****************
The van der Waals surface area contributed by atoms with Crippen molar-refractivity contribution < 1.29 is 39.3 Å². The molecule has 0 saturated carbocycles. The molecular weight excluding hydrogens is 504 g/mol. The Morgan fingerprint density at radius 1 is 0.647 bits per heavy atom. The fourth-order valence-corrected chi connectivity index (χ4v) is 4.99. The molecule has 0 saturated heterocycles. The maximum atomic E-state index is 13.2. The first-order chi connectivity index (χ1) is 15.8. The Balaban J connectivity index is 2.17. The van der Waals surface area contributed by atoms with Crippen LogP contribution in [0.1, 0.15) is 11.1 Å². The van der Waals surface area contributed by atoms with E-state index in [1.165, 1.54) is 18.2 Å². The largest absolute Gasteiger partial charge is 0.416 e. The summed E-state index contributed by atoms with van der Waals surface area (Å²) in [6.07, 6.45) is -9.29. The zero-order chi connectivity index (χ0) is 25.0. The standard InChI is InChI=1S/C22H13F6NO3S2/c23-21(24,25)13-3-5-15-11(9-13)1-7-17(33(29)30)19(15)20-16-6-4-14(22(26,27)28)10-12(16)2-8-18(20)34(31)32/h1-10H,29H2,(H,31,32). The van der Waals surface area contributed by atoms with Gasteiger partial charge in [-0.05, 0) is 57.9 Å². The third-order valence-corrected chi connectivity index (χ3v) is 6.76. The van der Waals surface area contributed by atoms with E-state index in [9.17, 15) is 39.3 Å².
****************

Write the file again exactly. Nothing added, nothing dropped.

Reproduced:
The van der Waals surface area contributed by atoms with Crippen molar-refractivity contribution < 1.29 is 39.3 Å². The molecule has 0 saturated carbocycles. The molecular weight excluding hydrogens is 504 g/mol. The Morgan fingerprint density at radius 1 is 0.647 bits per heavy atom. The fourth-order valence-corrected chi connectivity index (χ4v) is 4.99. The molecule has 0 saturated heterocycles. The maximum atomic E-state index is 13.2. The first-order chi connectivity index (χ1) is 15.8. The Balaban J connectivity index is 2.17. The van der Waals surface area contributed by atoms with Crippen LogP contribution in [0.1, 0.15) is 11.1 Å². The van der Waals surface area contributed by atoms with E-state index in [1.165, 1.54) is 18.2 Å². The largest absolute Gasteiger partial charge is 0.416 e. The summed E-state index contributed by atoms with van der Waals surface area (Å²) in [6.07, 6.45) is -9.29. The zero-order chi connectivity index (χ0) is 25.0. The standard InChI is InChI=1S/C22H13F6NO3S2/c23-21(24,25)13-3-5-15-11(9-13)1-7-17(33(29)30)19(15)20-16-6-4-14(22(26,27)28)10-12(16)2-8-18(20)34(31)32/h1-10H,29H2,(H,31,32). The van der Waals surface area contributed by atoms with Gasteiger partial charge in [-0.05, 0) is 57.9 Å². The third-order valence-corrected chi connectivity index (χ3v) is 6.76. The van der Waals surface area contributed by atoms with E-state index in [9.17, 15) is 39.3 Å².